Michellina Van Loder is a Professional Writer, Journalist and Blogger. This is where she shares her tales about trail blazing her way out of the Labyrinth of Chemical Sensitivities and Mould. This is also where you will find the latest Research on related topics.

The Visible Edge of an Invisible Trauma

Thilde Jensen’s exhibition, ‘The Visible Edge of an Invisible Trauma’, shown over at The Great Leap Sideways, is a remarkable collection of work. With tremendous photographic skill, her subjects are portrayed with a starkness and honesty that’s almost too raw to take in.

Perhaps the room coated in foil is as familiar to you as it is to me?

Screen Shot 2014-11-07 at 9.48.14 pm

The visible edge of an invisible trauma ~ Thilde Jensen

Thankfully, nowadays, I live in a home where only the floor is covered in foil. And, our plans for building a non-toxic home have just been submitted to town planning, so it won’t be long until I have a home with actual tiles on the floor. And, I say this with joy in my heart: hopefully, the only foil will be the in the kitchen drawer, and the insulation building wrap! (No more dog ripping the foil on the floors; no more taping it up with more foil and masking tape.) However, many people are not so lucky; and it’s work like Jensen’s (and all the great blogs, sites and forums out there) that shine a light on this topic.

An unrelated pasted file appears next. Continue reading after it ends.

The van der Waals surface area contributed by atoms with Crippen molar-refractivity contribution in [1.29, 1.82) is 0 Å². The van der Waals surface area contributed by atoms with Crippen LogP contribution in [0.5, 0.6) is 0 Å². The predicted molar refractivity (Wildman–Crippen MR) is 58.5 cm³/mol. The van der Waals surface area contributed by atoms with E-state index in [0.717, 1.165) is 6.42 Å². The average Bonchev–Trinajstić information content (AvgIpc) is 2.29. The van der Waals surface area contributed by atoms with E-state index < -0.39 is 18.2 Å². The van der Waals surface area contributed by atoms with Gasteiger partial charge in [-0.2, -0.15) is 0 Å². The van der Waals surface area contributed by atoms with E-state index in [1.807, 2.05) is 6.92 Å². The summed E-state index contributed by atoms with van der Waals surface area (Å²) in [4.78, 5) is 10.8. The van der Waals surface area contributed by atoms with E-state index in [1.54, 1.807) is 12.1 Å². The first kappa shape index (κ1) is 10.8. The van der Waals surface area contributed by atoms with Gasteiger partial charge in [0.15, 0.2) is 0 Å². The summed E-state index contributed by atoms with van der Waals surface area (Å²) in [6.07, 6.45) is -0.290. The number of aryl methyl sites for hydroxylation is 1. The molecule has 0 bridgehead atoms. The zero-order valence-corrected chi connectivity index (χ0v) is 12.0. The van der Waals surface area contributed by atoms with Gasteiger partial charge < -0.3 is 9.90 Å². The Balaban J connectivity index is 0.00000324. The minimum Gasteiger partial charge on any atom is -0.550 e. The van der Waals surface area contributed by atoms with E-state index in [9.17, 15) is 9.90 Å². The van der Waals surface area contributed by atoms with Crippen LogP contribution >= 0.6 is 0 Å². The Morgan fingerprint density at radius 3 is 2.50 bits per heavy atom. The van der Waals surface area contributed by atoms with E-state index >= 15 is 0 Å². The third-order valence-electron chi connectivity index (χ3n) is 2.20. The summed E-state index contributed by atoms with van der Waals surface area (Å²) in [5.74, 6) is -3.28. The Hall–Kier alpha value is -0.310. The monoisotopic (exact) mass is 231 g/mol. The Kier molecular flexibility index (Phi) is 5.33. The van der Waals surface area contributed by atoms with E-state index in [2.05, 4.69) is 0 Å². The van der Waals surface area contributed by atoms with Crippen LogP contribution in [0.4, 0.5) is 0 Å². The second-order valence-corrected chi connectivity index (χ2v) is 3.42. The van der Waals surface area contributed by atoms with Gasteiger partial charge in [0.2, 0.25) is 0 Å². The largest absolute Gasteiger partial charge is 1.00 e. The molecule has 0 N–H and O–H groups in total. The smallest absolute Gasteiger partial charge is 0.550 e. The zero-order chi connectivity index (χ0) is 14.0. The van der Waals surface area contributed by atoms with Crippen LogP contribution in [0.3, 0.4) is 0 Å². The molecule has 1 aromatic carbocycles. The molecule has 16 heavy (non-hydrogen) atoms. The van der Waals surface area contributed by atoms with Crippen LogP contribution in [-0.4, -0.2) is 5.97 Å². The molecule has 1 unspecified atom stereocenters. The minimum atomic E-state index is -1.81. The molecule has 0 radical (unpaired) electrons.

Thilde Jensen’s The Canaries is a book characterised by sudden and visceral alienation. Her pictures are charged by an unintelligible intensity, full of improbable recalcitrance, monastic seclusion, and a sense of fear and disequilibrium that resides at some subcutaneous level.

Her photographs render, in unflinching detail, the profound measures undertaken by those who suffer from the grievous sensitivity to a wide array of chemicals. Thus the literal subject of each picture is always itself invisible, since the affliction her pictures describe occurs at some microscopic level. Moreover this invisible catalyst is so utterly pervasive and resilient, that our inability to confront it through her lens mirrors her subject’s vulnerability to an insistent and intangible threat.”